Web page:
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Savvy Sheldon Feels Good as Hell: 04/16/22
Savvy Sheldon Feels Good as Hell by Taj McCoy is a contemporary romance set in the Los Feliz neighborhood of Los Angeles. Savannah "Savvy" Sheldon works long hours as an insurance adjuster, loves to cook despite her falling apart kitchen, and has recently been dumped by her boyfriend of six years. With Jason out of her life she decides to "upgrade" herself, her house, her job, and her love life.
The long and short of it is, Savvy does manage to accomplish all her upgrades. There's still drama in her life but it's peripheral — like her uncle losing his home. She manages to cross everything off her list and there's very little pushback in any of the things she sets out to do, despite clearly working on a deficit of time and frankly physical abilities.
Savvy works a high stress, long hours job. She used to play tennis but was injured and had to give it up. Yet, she's back now playing and doing yoga and taking regular hikes in nearby Griffith Park. Sure, she faints during her first yoga session but that's it as far as overdoing it goes for Savvy. She pushes herself to what should be the breaking point physically and emotionally and nothing happens.
Usually in romances that focus on a determined woman trying to do more than the everything she was already doing, something reaches a breaking point either at the first third or second third of the novel. It's a point where she is forced to reassess her life and her priorities. Before Savvy gets to that point she takes a staycation and gleefully continues to exercise herself to the point that would probably injure her if she weren't fictional.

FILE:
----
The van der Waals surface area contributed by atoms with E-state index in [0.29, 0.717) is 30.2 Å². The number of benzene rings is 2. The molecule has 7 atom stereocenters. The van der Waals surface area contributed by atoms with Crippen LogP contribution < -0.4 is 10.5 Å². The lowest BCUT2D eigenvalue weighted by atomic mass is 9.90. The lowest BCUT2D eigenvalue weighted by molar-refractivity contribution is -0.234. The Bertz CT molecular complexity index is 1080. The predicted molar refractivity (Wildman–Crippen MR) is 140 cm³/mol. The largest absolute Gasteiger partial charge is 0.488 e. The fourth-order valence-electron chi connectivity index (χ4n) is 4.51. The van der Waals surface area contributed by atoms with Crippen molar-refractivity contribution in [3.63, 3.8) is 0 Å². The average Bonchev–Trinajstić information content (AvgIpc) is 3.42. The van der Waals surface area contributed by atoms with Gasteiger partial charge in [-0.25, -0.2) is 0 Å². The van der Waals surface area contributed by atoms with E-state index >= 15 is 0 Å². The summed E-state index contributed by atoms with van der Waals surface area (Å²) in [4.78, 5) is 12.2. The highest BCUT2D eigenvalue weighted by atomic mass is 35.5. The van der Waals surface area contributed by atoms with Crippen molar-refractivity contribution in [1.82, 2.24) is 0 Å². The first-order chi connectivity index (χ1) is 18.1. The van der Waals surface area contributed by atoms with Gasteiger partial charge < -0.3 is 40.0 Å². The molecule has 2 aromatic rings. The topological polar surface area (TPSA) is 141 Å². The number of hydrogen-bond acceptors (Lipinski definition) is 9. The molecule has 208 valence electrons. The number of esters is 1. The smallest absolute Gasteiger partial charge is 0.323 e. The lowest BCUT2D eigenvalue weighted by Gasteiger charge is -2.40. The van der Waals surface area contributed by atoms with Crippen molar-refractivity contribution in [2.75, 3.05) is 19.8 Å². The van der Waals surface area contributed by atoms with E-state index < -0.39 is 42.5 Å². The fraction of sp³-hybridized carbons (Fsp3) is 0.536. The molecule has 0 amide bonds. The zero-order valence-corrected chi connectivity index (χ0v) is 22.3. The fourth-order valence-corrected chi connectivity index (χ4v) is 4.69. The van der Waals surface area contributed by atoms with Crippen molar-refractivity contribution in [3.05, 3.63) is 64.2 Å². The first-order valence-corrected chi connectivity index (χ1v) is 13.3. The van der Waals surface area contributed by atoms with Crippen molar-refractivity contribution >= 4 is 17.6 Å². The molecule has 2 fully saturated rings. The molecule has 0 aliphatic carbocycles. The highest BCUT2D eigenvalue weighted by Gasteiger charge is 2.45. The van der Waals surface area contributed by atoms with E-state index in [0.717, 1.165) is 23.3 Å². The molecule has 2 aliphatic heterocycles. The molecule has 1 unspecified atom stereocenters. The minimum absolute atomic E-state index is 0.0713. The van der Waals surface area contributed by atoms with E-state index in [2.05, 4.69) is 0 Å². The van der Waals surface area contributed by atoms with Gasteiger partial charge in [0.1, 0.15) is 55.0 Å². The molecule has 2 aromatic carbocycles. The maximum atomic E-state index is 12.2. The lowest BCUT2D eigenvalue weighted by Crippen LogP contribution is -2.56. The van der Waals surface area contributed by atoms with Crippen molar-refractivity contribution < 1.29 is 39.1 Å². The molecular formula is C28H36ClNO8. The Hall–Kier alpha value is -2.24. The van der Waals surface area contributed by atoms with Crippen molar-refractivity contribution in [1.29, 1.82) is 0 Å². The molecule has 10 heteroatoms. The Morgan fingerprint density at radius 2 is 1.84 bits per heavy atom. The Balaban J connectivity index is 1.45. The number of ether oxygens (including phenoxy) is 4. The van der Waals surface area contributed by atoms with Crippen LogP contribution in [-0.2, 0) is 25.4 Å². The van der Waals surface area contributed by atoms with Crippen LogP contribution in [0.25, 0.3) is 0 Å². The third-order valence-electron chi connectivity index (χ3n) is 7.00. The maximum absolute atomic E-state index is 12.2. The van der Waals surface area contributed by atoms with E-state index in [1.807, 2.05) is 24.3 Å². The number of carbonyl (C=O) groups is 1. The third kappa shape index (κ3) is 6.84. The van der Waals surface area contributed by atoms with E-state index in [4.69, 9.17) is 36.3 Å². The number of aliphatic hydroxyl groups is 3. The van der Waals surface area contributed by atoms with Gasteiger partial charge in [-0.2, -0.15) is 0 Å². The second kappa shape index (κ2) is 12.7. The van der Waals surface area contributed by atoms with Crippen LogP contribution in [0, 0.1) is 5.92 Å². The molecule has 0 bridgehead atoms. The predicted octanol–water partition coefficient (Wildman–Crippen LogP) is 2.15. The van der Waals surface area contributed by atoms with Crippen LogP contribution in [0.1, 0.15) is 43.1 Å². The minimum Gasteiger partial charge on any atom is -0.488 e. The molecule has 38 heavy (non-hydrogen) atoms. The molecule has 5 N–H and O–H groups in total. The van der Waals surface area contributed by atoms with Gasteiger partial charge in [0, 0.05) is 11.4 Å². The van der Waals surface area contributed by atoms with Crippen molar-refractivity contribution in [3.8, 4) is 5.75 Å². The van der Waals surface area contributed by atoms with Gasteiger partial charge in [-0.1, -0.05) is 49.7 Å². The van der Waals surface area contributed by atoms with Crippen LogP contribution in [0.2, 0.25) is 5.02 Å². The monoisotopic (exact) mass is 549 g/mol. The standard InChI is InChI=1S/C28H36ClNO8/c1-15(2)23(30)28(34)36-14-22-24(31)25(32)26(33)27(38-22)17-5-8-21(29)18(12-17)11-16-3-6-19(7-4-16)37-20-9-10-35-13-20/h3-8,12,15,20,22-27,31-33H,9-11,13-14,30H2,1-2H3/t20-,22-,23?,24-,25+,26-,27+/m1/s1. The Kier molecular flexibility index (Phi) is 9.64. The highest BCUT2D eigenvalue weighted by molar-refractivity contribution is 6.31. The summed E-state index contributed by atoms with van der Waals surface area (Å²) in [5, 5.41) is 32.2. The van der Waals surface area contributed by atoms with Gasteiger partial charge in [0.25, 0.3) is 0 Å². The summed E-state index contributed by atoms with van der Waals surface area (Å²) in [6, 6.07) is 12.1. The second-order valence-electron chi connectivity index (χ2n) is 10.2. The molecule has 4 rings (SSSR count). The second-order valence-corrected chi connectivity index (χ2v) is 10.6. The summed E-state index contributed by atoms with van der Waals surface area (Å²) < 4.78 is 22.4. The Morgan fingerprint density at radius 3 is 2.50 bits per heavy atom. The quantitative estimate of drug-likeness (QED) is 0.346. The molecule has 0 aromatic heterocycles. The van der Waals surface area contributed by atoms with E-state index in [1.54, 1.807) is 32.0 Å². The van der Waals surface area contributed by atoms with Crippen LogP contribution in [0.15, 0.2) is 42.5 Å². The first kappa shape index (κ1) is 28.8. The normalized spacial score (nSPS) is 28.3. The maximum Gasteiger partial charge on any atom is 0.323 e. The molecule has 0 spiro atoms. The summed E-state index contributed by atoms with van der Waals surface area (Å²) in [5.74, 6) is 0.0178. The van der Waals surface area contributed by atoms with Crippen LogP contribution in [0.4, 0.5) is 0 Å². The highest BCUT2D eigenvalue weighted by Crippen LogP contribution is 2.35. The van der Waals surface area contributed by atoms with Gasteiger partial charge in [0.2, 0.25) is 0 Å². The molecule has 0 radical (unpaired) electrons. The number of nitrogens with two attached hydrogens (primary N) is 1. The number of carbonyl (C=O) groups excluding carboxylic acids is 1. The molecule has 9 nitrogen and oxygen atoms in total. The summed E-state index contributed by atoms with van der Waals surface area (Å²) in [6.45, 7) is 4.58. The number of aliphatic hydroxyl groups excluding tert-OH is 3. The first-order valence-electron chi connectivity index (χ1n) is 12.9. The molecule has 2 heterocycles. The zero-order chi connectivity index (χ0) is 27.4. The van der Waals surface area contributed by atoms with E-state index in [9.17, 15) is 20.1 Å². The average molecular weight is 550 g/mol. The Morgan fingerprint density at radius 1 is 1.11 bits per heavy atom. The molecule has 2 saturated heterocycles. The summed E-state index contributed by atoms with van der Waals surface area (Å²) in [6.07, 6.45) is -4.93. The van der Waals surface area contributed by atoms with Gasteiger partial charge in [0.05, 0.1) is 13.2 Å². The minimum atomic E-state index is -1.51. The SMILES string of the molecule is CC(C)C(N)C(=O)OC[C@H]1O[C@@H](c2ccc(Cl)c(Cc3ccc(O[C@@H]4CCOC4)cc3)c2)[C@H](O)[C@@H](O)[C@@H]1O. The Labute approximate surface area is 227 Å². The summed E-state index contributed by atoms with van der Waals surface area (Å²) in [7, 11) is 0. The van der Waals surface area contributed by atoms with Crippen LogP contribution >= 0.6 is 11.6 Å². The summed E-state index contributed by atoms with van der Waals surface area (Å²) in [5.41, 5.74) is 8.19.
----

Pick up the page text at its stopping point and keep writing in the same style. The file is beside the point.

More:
Some reviews have commented on how fatphobic or ableist Savvy's path through the book is. For me it wasn't that. It makes for a boring book.
The chapters leading to the breakup with Jason and the initial meeting with Spencer are focused. In the first fifty pages or so, Savvy has the strong, unique voice of a fully realized character.
As she starts on her to-do list, the third person POV works against Savvy and the novel as a whole. Savvy is shown in different scenes doing different things but there's never any sense of how she feels. Is she enjoying herself? Is her plan satisfying her inner needs? Does she ever regret or question the changes she's making? Is she every exhausted? Does she ever regret trying to be a superwoman?
The closer Savvy gets to accomplishing her "up-grade" the less interesting the book becomes. It goes from being a character focused novel to being a laundry list of accomplishments.